Female doctor now available on campus

Jill A. Fismer

For Western students, faculty and staff who get sick, there is a new face to greet them at Student Health Services.

Dr. Patricia Blewett, who was hired this semester at health services, has been in practice since 1985.

“I have always wanted to be a physician,” Blewett said. “I made the decision to become a doctor in seventh grade. Helping people excited me and science intrigued me, so it was a good way to combine the two.”

Libby Greaney, director of health services, describes Blewett as “extremely professional, detail-oriented, compassionate and very committed to her patients.”

Blewett stood out from all the other applicants.

“Her application was outstanding,” Greaney said. “She also had very relevant experience. We were targeting a female MD to give people a choice. She also came to us with the experience of being an emergency room physician.”

The decision to come to Western was not a hard one to make.

“I had been in private practice for 10 years,” Blewett said. “I felt I needed a new challenge, and my husband grew up in this area, so this is where we wanted to stay. Western is wonderful. There is so much energy in the staff and the students.

“I enjoy it tremendously and find it a challenge because I’m dealing with a budding adult who sometimes wants help making decisions and sometimes wants to be independent. It means I have to work harder to communicate to them.”

Blewett attended College of the Holy Cross in Western Massachusetts before heading to medical school at George Washington University in Washington D.C. She completed her residency at the Medical Center of Delaware in Wilmington.

“I am a board-certified family physician, and that means I’ve been trained to treat people in all stages of life, from infants to grandparents,” Blewett said.

Something that Blewett has always wanted to do is travel more extensively.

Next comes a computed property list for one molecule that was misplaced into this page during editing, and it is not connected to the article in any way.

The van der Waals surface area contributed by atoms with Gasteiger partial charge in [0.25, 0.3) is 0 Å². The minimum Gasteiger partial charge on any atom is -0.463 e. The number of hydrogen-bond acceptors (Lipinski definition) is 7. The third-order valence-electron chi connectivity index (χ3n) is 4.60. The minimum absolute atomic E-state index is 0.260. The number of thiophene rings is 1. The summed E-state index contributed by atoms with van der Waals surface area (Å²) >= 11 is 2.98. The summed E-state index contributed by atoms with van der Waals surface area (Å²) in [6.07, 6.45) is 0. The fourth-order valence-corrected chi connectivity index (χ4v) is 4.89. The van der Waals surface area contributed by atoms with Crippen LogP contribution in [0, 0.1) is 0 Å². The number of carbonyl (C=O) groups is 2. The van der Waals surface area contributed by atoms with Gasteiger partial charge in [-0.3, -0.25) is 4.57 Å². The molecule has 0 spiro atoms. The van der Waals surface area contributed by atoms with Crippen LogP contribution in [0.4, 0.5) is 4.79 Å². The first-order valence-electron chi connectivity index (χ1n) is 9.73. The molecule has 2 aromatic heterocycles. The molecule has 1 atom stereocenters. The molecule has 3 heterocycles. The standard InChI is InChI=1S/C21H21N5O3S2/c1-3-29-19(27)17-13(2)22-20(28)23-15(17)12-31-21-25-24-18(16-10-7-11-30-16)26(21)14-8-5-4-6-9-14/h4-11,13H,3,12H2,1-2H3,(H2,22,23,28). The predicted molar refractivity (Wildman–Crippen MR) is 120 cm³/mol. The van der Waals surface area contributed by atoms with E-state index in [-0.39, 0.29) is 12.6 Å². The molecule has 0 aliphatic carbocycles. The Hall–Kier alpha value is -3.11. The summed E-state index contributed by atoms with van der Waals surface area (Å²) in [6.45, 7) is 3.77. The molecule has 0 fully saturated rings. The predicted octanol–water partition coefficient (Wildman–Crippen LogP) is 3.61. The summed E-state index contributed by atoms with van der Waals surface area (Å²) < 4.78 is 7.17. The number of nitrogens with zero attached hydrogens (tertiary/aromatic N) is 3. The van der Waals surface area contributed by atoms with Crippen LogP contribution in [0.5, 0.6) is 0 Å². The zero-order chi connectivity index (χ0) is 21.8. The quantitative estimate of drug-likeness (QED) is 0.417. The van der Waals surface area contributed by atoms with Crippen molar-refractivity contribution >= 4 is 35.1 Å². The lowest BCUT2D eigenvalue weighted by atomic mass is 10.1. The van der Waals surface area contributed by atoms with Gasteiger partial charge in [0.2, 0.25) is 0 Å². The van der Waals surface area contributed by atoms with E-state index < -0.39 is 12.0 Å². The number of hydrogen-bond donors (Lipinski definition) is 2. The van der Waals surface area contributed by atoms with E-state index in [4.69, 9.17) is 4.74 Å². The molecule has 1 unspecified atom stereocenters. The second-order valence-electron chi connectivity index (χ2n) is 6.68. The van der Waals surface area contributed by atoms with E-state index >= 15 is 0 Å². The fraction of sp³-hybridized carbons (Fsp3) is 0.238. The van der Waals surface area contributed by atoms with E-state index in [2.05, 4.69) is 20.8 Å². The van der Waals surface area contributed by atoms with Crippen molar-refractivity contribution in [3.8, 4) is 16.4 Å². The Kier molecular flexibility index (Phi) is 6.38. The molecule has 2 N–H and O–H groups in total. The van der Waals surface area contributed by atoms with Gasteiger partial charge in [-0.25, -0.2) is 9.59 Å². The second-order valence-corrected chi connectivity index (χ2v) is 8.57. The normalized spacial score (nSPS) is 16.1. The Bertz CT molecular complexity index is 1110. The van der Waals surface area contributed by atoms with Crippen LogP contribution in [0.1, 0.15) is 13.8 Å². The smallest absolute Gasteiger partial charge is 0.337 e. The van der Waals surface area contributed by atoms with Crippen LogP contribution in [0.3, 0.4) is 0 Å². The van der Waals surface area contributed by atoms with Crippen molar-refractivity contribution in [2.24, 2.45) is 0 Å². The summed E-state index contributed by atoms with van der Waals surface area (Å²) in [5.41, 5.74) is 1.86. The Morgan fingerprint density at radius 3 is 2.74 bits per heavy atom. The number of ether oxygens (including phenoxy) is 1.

“I would like to go far east, like Russia,” Blewett said. “I did get to spend four years with the U.S. Army in Germany. [It] gave me insight to different people and cultures.”

Blewett also has an interest in talking to campus organizations.

“I have always had an interest in women’s health issues,” she said. “I am available to meet with any campus organization to give medical information, and I can discuss any type of topic to that group.”

Blewett is in the office during the regular hours of health services, Monday through Thursday from 8 a.m to 4:30 p.m., and on Friday from 10 a.m. to 4:30 p.m.

“We at the health services can take care of almost any concerns they might have, and if we can’t take care of it here, we can help them find the right location,” Blewett said.

On an average day, health services sees around 75 patients. So far this year, the highest number of people they have seen in one day is 106.

Greaney estimates that in the next three to four years, health services will see 150 to 180 people a day due to increasing enrollment and word of mouth.

“We decided to hire a new doctor because of increase in volume and an increase in faculty and staff coming here,” Greaney said. “We just wanted to elevate the quality of our services. Our number one goal is to accommodate our patients. We have been so busy, we are looking at hiring another one.”

Heather Shockley, a freshman from Westmoreland, Tenn., had a good experience with health services.

“I would recommend the health services to other students because all the staff was friendly and helpful,” Shockley said. “The wait wasn’t long, even though I was a walk-in.”

Reach Jill Fisher at [email protected]